The Tasting Panel magazine

March 2018

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Page 22 of 112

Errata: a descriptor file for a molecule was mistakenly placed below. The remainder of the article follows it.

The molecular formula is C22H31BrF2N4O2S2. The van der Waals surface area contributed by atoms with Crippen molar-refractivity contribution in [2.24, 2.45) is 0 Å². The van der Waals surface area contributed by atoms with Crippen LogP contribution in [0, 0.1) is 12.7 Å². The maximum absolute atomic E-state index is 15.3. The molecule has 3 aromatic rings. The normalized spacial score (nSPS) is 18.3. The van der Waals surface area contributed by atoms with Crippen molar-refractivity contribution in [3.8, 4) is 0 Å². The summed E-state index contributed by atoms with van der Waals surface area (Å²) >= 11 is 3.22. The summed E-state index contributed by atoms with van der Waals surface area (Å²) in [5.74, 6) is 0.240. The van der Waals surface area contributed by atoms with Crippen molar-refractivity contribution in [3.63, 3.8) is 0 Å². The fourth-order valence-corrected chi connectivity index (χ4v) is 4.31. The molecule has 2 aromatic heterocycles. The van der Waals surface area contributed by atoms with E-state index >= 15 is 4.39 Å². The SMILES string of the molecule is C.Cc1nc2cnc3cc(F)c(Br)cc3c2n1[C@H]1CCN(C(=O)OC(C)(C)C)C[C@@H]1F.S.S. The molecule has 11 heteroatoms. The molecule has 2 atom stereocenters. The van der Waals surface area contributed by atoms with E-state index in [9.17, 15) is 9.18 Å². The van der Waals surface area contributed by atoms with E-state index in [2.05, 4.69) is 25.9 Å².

22  /  the tasting panel  /  march 2018 Signs of a Shake-Up by Ian Buxton W hisky's 800-pound gorilla has been stirring as of late. According to recent media reports from The Wall Street Journal and elsewhere, industry giant Diageo has formed a confidential project team that's exploring ways to alter industry rules surrounding Scotch production. One idea that's been broached is the establishment of a new category called "Scotch whisky infusion." This would encompass flavoured or low- alcohol blends sold under existing Scotch brands, though how that would impact existing labels such as Diageo's own J&B Urban Honey spirit drink isn't entirely clear. Another proposal involves employing former tequila barrels to age new-make Scotch; currently, that would run afoul of regulations requiring "traditional" casks to be used. The reaction within the industry has been lukewarm at best, but with pressure from investors and all those old Casamigos barrels lying around, the incen- tive for Diageo to stretch the boundar- ies governing Scotch is considerable. One new whisky making use of vari- ous casks—though quite within regula- tion—is the new BenRiach Aged 21 Years, a Speyside single malt matured in a combination of bourbon barrels and virgin oak, Pedro Ximenez, and red wine casks. While all four have traditionally been used to age Scotch, combining them is an unconventional choice—one that's enabled Master Blender Rachel Barrie to build on BenRiach's signature sweet barley and fruit-laden style (46% ABV; SRP $265). Meanwhile, the U.S. release of Tamdhu Batch Strength marks the third time this cask-strength, Sherry-soaked Speysider has been seen in this style. At a hefty 58.3% ABV, this uncomplicated and uncompromising whisky (SRP $90, ImpEx Beverages Inc.) gives enthusiasts the opportunity to cus- tomise their dram with the precise amount of dilution they desire. Since its revival by the independent and family-owned Ian Macleod Distillers, Tamdhu and its old warehouses have unveiled one treat after another for whisky lovers. Also available through Impex Beverages at cask strength are two new releases in the Chapter 7 Collection from Swiss entrepreneur Selim Evin, who has made it a personal mission to find and bottle remarkable single cask whiskies. Launching this month are two Speyside whiskies (something of a theme this issue) both nine years old and from relatively obscure distill- eries: Allt-A-Bhainne ($65, 60.7% ABV) and Aultmore ($70, 62.2% ABV). These are hard to find in official releases, so they probably appeal most to enthusiasts. In the Irish whiskey realm, Jameson has released its seventh annual limited-edition bottle design (40% ABV, SRP $27) produced in collabo- ration with a group of artists. Just one of a number of recent releases for the U.S. from parent company Irish Distillers, it's said to represent "the bravery, unity, and opportunities that are possible when friends come together." With an introduction like that, the whiskey seems well deserv- ing of a place setting at your St. Patrick's Day festivities this year. POTENTIAL REGULATION CHANGES AND BOLD NEW RELEASES MARK AN EXCITING SPRING FOR SCOTCH

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